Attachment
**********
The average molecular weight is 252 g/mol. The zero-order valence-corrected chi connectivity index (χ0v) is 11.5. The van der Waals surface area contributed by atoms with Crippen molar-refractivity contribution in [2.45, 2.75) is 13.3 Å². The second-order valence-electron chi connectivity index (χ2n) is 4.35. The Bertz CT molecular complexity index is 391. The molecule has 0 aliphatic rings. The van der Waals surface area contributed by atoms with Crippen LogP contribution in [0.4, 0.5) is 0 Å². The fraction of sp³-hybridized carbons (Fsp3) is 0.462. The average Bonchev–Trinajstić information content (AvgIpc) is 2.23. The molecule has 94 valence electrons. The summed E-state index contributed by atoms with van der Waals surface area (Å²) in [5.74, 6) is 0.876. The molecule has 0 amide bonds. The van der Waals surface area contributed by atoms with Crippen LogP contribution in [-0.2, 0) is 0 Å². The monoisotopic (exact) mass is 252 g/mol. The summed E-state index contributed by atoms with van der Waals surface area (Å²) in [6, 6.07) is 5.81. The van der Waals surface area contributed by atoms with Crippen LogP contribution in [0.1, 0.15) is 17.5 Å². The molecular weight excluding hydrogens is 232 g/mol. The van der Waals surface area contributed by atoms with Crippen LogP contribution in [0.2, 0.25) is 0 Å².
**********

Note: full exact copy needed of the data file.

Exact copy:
The average molecular weight is 252 g/mol. The zero-order valence-corrected chi connectivity index (χ0v) is 11.5. The van der Waals surface area contributed by atoms with Crippen molar-refractivity contribution in [2.45, 2.75) is 13.3 Å². The second-order valence-electron chi connectivity index (χ2n) is 4.35. The Bertz CT molecular complexity index is 391. The molecule has 0 aliphatic rings. The van der Waals surface area contributed by atoms with Crippen LogP contribution in [0.4, 0.5) is 0 Å². The fraction of sp³-hybridized carbons (Fsp3) is 0.462. The average Bonchev–Trinajstić information content (AvgIpc) is 2.23. The molecule has 94 valence electrons. The summed E-state index contributed by atoms with van der Waals surface area (Å²) in [5.74, 6) is 0.876. The molecule has 0 amide bonds. The van der Waals surface area contributed by atoms with Crippen LogP contribution in [-0.2, 0) is 0 Å². The monoisotopic (exact) mass is 252 g/mol. The summed E-state index contributed by atoms with van der Waals surface area (Å²) in [6, 6.07) is 5.81. The van der Waals surface area contributed by atoms with Crippen LogP contribution in [0.1, 0.15) is 17.5 Å². The molecular weight excluding hydrogens is 232 g/mol. The van der Waals surface area contributed by atoms with Crippen LogP contribution in [0.2, 0.25) is 0 Å².